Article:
Even before Anne Cavalier assumed office, she and Mayor Ingram had been discussing plans for some sort of joint operating agreement between the two cities. To that end, in 2018 they created the Strategic Initiatives Council (SIC), the first official intergovernmental entity of its kind in West Virginia. The best way forward, they reasoned, was to think of themselves as “two municipalities, one community,” solving mutual problems and pursuing common goals by working together.
Mayor Ingram speaking with a constituent.
Mayor Ingram stops to talk with a constituent.
The SIC was not their first attempt to formally tie the cities together. Before Cavalier and Ingram were elected mayors, he was president of the local Chamber of Commerce, and she headed the Economic Development Corporation. “You went to the Chamber of Commerce, and it was all the same people,” remembers Mayor Cavalier. “You went to the Economic Development group, and it was all the same people. And so we said, ‘This is nuts.’ If we pooled our resources, and we only had to meet once, we could do twice as much. We floated that idea, and we were shot down!”

“When we broke out the ‘M’ word, the ‘merge’ word, everybody was ‘not in my sandbox,’” says Ingram. “We never mention the ‘M’ word,” says Cavalier.

Sharing Resources

The Strategic Initiatives Council meets monthly at the Smithers Gateway Center, a former school that now houses municipal offices, the police department, a health clinic, child care and a senior center. Besides the mayors, the SIC includes two council members and two business owners from each town. With both places in a financial bind, pooling resources is a priority. To that end, the SIC employs a code enforcement officer who serves both, and an extension agent with West Virginia State University who assists with grant writing and economic development. “Neither city could afford a code enforcement officer on their own,” says Ingram. They also share sanitary employees.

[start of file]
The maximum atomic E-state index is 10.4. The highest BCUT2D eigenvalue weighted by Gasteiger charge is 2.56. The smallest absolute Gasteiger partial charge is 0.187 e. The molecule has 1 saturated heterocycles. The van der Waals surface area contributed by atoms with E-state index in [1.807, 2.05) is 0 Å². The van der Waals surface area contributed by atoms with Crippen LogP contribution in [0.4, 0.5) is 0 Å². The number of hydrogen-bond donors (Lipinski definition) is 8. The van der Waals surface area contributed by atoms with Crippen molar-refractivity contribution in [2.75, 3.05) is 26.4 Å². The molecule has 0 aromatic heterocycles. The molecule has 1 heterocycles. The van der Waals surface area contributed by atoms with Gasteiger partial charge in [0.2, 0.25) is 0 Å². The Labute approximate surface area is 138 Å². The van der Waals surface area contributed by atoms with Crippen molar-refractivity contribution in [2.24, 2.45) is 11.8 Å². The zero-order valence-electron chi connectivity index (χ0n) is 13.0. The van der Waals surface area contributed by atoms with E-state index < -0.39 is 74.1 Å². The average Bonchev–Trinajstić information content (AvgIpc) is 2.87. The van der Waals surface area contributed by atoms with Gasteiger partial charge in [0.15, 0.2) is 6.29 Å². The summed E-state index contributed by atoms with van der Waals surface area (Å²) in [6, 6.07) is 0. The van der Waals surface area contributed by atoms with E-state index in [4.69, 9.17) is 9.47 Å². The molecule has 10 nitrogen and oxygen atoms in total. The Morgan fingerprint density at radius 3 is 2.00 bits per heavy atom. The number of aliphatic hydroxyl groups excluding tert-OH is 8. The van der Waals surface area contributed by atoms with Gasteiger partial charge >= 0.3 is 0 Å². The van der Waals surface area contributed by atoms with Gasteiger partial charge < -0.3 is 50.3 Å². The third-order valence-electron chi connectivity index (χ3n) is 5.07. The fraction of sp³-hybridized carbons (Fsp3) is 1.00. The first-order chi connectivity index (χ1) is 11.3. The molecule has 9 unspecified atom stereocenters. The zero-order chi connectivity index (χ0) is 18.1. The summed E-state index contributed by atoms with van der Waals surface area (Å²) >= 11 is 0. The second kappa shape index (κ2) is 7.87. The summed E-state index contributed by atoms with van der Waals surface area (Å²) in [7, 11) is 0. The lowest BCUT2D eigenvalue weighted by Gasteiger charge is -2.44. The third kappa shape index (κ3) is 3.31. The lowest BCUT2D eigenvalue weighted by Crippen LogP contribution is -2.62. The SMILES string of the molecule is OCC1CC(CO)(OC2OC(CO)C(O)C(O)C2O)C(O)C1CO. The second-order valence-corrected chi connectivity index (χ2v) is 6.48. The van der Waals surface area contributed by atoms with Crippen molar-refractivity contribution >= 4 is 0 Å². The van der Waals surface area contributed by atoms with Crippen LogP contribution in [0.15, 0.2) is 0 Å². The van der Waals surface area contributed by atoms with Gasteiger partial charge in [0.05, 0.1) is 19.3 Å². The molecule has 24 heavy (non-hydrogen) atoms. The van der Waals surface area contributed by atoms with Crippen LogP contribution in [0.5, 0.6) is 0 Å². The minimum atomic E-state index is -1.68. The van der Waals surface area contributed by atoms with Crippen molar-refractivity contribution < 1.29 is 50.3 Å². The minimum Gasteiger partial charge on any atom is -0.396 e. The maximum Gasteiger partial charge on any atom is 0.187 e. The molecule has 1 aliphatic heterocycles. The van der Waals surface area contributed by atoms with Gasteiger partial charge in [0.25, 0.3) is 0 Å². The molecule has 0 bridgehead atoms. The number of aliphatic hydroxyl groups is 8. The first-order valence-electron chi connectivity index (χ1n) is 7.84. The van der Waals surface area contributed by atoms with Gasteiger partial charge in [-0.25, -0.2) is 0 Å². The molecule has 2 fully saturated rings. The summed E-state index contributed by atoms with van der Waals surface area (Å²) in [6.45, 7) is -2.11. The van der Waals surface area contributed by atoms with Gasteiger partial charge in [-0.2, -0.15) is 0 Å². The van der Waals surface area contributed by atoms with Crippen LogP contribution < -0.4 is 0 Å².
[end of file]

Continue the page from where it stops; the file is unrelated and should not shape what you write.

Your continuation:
Joint code enforcement officer Brian Whittington.
Joint code enforcement officer Brian Whittington inside an abandoned structure that will likely need to be demolished.
His salary paid by the SIC, Brian Whittington has served as code enforcement officer for three years, working to have derelict properties either improved or removed. In that time, he has seen at least two dozen buildings condemned. “I didn’t realize how bad the two towns were until I took this job,” he says. Brian prides himself on his even application of the rules, once ticketing his own father for illegally parking an unregistered vehicle. “Everybody has to follow the rules,” he says. “If not, then nobody else will.” Sometimes Brian provides his services to jurisdictions beyond the boundaries of Smithers and Montgomery. With the SIC’s approval, he recently made a three-hour round trip to the town of Cowen to help out. “Small communities have got to band together,” says Mayor Ingram.